Finding people to talk to me has always been the hardest part of being a writer. Whether people didn’t want to talk because they didn’t like the publication I was writing for, didn’t trust journalists in general or didn’t feel qualified to discuss the topic I was covering, I feel like I’ve spent half my career trying to convince people to sit down and chat with me, and have only been successful about 30 percent of the time. And if you’re on a beat, you’ve probably had it worse. You end up using the same two sources over and over, and that hardly gives the news the variety it needs. For years now, I’ve compared trying to source a story to being a teenage girl sitting by the phone waiting for a boy to call, but with better pay. And I know I’m not alone.
So, what’s a girl — I mean journalist — to do?
There are so many more options now for finding new voices to add to stories! From finding experts to locals affected by the news to activists and agitators, it’s never been easier to track down a slew of new names to feature.
Run by the Women’s Media Center, SheSource helps journalists connect with women who are experts in a multitude of fields. And with women making up less than a quarter of sources quoted by such prominent outlets as The Atlantic, there is room for more female voices. There are more than 1,300 expert sources in the SheSource database. Each woman has demonstrated expertise on her subjects as well as shown that she has some experience working with the media. The database is searchable by area of expertise, and reporters have the option of reaching out to desired sources through the WMC or contacting the source directly. (Editor’s note: I’ve used SheSource numerous times and have always gotten timely, if not immediate responses going through WMC, from both the WMC contact and the sources themselves.) The WMC also sends out a weekly email with a roundup of five to 10 sources who are available to discuss the week’s biggest stories and upcoming news events.
Help A Reporter Out (HARO)
HARO helps connect writers to sources who want to tell their story or share their insights. The resource is free for journalists, but sources can pay to use the service and up their chances of getting media placement through keyword alerts and early access to reporters’ source requests. The site boasts more than 475,000 sources and says it has been used by more than 35,000 journalists and bloggers to connect to sources, so there’s a wide array of opportunities for both parties. (Editor’s note: I’ve never had luck with HARO when I’ve used it, but colleagues have had luck getting PR pitches from product requests through the site.)
If there’s a subject or region, there’s a think tank that works on the topic. Everyone of course knows about RAND Corp., the Brookings Institution and the Council on Foreign Relations, but there are hundreds more think tanks across the country and around the world. The University of Pennsylvania library system keeps a list of worldwide think tanks available on its website for anyone to access, and it will give you a good idea of what’s out there and how to reach them. You can browse the list by location, areas of research or special achievements (such as top think tanks established in the past 18 months, or those who have done the best media outreach), or by political party affiliation.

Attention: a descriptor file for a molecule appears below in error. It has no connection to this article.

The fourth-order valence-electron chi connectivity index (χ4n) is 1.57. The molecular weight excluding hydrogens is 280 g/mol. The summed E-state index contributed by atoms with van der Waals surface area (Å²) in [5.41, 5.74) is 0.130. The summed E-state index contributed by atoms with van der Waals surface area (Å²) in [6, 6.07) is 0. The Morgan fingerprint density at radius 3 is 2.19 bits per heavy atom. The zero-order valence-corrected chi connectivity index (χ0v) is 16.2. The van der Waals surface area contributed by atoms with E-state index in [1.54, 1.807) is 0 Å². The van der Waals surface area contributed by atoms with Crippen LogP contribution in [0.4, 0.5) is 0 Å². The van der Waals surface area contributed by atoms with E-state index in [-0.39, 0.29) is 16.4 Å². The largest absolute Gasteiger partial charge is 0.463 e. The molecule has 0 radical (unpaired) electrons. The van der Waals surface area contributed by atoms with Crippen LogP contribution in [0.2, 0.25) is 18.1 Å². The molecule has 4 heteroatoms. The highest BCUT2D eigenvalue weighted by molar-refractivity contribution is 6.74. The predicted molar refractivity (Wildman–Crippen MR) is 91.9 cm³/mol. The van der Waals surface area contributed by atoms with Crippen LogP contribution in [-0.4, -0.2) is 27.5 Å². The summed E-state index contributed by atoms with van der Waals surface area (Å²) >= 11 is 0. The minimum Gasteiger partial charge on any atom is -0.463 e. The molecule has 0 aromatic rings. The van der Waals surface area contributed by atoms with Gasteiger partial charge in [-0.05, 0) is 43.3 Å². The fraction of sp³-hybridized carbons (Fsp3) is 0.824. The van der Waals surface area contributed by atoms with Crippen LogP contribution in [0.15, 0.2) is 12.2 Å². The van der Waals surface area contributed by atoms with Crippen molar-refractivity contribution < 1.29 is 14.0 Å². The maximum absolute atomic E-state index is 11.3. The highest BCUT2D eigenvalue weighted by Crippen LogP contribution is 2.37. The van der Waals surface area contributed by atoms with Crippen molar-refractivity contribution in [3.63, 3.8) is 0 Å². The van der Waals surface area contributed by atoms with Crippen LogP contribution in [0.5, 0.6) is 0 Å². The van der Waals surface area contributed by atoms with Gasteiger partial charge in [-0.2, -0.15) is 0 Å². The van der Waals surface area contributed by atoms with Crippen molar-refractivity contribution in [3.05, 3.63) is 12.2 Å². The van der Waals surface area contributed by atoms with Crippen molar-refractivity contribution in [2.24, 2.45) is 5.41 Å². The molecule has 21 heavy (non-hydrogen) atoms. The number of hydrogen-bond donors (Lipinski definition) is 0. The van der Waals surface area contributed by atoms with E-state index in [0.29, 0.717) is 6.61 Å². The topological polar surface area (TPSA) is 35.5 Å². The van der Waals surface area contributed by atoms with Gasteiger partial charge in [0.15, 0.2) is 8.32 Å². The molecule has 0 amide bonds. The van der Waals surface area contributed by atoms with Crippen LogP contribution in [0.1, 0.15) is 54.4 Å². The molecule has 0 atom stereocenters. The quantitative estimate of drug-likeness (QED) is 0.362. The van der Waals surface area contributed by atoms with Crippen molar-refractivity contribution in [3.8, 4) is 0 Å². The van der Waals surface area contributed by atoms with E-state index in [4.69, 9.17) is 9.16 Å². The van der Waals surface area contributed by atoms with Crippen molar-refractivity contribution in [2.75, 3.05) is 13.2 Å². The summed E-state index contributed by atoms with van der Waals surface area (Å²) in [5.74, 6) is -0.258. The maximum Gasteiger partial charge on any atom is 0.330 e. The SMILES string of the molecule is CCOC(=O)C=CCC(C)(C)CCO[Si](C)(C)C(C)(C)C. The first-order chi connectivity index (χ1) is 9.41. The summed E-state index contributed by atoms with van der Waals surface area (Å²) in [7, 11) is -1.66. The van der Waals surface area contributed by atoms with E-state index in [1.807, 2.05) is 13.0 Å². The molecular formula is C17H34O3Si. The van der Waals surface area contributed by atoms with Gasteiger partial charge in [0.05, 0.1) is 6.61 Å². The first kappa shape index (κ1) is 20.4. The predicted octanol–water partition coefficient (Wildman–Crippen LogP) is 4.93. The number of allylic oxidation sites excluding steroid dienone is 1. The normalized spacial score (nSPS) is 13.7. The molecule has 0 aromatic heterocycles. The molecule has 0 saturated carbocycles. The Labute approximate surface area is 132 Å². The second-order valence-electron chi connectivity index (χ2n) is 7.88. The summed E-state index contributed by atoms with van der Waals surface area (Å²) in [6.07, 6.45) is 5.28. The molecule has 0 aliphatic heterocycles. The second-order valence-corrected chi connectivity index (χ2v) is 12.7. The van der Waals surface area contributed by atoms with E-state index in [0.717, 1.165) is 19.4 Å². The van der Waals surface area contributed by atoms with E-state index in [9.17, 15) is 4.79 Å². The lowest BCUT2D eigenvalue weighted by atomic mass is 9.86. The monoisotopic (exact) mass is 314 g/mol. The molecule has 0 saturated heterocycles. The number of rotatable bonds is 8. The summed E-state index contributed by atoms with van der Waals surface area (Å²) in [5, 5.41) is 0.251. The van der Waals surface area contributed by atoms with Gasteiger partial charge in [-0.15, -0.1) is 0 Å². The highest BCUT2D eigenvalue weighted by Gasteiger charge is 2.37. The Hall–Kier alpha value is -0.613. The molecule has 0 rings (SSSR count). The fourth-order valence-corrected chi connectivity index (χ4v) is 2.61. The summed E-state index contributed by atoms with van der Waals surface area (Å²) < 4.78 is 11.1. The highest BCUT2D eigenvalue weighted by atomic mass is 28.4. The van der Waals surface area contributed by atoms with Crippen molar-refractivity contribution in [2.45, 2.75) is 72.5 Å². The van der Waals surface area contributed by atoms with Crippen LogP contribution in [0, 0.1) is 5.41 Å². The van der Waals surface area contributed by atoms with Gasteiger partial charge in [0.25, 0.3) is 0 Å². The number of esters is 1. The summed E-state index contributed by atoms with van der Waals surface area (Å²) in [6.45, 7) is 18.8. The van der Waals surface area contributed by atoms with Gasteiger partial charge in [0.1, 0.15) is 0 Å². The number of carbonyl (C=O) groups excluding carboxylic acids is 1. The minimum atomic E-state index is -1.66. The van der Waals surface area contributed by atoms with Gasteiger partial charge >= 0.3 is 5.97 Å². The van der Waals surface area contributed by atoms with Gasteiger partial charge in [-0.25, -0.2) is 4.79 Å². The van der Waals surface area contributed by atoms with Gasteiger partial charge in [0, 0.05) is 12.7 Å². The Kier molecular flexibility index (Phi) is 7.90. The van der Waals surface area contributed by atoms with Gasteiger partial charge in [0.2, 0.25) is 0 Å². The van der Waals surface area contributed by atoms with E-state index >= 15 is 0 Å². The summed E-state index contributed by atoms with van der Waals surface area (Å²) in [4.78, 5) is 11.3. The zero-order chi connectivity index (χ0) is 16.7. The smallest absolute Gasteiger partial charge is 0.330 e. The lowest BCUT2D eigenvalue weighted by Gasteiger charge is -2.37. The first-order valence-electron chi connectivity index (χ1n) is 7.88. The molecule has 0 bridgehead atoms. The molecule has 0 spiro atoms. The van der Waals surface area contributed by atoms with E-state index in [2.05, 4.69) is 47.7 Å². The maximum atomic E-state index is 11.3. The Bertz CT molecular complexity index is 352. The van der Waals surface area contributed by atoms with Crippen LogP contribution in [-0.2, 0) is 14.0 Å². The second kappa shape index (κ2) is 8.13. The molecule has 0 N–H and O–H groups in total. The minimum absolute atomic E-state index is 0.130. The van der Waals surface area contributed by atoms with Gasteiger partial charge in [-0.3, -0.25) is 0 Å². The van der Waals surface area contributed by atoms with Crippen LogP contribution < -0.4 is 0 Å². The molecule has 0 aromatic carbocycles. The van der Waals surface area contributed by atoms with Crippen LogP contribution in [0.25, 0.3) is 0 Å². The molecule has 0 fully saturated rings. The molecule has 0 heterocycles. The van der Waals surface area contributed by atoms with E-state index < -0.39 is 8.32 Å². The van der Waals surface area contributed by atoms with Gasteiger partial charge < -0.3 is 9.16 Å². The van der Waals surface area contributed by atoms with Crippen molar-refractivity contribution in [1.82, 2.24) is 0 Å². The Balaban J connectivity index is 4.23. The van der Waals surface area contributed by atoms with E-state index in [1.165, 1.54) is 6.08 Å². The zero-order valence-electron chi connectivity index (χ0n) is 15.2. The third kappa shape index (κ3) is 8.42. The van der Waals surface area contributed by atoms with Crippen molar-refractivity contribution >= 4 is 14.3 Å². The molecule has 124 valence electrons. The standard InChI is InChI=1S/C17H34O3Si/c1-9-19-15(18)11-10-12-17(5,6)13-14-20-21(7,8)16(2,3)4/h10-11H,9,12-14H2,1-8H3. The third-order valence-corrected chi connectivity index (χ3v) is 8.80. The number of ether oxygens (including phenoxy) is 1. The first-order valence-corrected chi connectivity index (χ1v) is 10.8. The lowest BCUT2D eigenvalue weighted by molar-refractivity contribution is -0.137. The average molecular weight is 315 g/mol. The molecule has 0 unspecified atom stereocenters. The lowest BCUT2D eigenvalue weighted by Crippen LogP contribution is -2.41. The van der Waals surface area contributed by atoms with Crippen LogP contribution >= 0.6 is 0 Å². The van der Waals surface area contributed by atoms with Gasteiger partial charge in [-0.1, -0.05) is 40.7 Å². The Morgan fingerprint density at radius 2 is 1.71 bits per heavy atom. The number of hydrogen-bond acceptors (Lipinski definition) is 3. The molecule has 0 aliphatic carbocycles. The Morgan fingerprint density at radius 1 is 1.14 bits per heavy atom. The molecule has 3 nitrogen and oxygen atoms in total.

Like think tanks, there’s a nonprofit for everything. A simple web search will turn up hundreds of options, but you can use charity watchdog sites to find reputable nonprofits related to your topic. Groups like GuideStar, Charity Navigator and Charity Watch, as well as journalism group ProPublica, all rate charities based on their financials and the work they do, and you can use those rankings to find a reputable organization to reach out to for interviews.
Everyone crowdsources online these days, but it can actually be helpful if you’re looking for local voices in an area you don’t live in or need to find an expert who may not be part of a think tank or another sourcing tool. Twitter has a reputation for being full of blowhards and Russian trolls, but if you’re willing to poke around the site, you can find sources for stories who you might not otherwise have access to — and who might not otherwise be able to get their voices heard. (Editor’s note: I’ve used Twitter to source a number of stories and have found dozens of sources, both expert and non, over the years. I even landed a few interviews through MySpace back in the day!) Facebook and LinkedIn are also useful in finding new voices to add to your stories. Facebook provides tips on how to use the site to find sources and story ideas using its many features, while LinkedIn is ideal for finding contacts for business-focused stories.
How are you sourcing stories? We’d love to know what resources you use to add new voices to your news! Let us know by emailing firstname.lastname@example.org or tweeting @EditrixJen. We would also love to hear from you about what other tools or tips or tricks of the trade you’re interested in learning more about in 2018, both on the business and journalism side.
Jennifer is the Alliance’s reporter on trends and insights, as well as the social media manager. Prior to joining the Alliance, she spent more than a decade working in news and magazines in New York City. She is the author of the young adult textbook, “You’re Being Duped: Fake News on Social Media” (Enslow, 2019).